How to Stay Focused At Work and Avoid Distractions

how to stay focused at work

The Internet is a wild, hilarious, obscene playground. If you have to choose between cruising the Internet and plugging data into spreadsheets, you’ll choose adorable kitten videos every day of the week and twice on Sunday. However, watching videos and browsing listicles won’t pay the bills — you’ll need to get some work done occasionally. Learning how to stay focused at work may not be as much fun as goofing off, but it can help improve your productivity and employment prospects.

I have experience working in both an office setting and at home. I’ve found that it can be particularly challenging to stay on task at a home office, since there’s no one around to judge you and your list of 15 pug swimsuit fails. Over the years, I’ve honed these strategies for staying on task and minimizing wasted time. If you don’t mind neglecting work for just a few moments more, you might find these tips helpful.

1. Get Comfortable

It’s hard to stay focused when your neck and back are killing you. Crafting an ergonomic workstation isn’t just important for comfort, but for your health. There are several schools of thought on how to make your station as ergonomic as possible — standing desk, yoga ball, treadmill, chair with lumbar support, etc. If you have the means, you might adopt all of the above and employ them at different times throughout the day.

2. Set a Time Limit

Setting out to work eight solid hours is a fool’s goal. Working for just one hour, however, is much more doable. If you don’t trust yourself to stay on task, you might download FocusBooster, an application that challenges you to stay on task for just 25 minutes out of 30. I don’t care who you are, you can stay focused for 25 minutes, then reward yourself with a video of Chewbacca reciting the Pledge of Allegiance.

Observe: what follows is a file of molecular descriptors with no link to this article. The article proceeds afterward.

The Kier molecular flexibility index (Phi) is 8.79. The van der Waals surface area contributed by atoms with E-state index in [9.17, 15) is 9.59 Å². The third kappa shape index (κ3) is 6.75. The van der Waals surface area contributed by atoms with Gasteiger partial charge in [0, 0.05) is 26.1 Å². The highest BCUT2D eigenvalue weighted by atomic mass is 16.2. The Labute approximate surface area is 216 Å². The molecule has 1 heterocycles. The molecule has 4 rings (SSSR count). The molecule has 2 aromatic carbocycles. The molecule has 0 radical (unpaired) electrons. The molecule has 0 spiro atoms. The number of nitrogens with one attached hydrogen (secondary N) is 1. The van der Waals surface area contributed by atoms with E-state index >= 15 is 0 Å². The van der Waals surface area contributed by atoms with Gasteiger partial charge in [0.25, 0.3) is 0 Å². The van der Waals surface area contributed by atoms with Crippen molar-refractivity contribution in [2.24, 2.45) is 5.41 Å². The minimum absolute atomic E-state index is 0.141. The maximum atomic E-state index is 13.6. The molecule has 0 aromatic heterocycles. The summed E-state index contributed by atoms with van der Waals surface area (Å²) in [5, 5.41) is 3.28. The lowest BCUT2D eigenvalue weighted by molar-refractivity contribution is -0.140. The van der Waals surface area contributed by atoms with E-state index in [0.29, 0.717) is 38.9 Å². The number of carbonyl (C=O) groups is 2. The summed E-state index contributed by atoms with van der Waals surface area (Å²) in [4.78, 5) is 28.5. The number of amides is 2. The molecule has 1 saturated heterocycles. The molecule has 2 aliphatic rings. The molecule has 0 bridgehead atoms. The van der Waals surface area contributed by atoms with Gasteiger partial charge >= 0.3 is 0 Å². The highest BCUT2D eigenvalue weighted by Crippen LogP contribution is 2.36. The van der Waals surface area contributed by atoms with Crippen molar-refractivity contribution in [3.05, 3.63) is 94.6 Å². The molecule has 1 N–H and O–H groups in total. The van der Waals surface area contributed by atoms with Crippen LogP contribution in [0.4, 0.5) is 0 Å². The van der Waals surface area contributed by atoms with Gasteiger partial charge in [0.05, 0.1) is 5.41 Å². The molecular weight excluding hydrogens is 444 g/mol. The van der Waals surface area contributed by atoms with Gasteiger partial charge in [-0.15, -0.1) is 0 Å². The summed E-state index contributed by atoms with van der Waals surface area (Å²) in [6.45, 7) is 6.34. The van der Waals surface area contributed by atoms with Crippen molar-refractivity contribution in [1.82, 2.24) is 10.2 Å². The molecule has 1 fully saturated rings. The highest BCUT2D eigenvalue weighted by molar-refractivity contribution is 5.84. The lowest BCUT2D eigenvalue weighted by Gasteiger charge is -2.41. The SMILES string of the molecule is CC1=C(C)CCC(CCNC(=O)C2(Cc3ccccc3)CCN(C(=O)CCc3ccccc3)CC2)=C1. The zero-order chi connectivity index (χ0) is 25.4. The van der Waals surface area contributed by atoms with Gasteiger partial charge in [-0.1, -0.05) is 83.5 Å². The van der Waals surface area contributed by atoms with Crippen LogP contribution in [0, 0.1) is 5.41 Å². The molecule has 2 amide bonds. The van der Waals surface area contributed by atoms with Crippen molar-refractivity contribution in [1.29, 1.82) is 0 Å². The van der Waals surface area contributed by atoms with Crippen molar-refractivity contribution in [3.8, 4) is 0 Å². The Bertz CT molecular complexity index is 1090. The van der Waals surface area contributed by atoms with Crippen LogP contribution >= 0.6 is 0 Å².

3. Break Work Into Increments

If breaking your workday into time increments isn’t effective, try breaking it into project-oriented increments. While it might seem daunting to fill out 19 TPS reports (or whatever), it’s definitely not daunting to fill out just one. It’s much easier to stay focused when the finish line is in view — so you might as well bring the finish line a little closer. After finishing the project, give yourself a well-deserved break and start the process over again.

Related: Job Interview Tips That’ll Help You Land Your Dream Gig

4. Hide Your Bookmarks Bar

Keeping a visible row of bookmarks on your browser makes it very difficult to stay on task. All you have to do is click a box, and boom, you’re on the on-ramp of the Internet Superhighway. A good roadblock is to simply turn off your bookmarks bar by hitting Crtl+Shift+B (if you use Google Chrome). Hiding the bookmarks bar in Firefox is a little trickier, but doable. With your bookmarks gone, you’ll need to actually type your favorite time-wasting websites into the address bar, giving you more time to think through your choices. You might also delete your browsing history, so the URL doesn’t automatically fill in when you type it (you should probably do that anyway — you know, for reasons).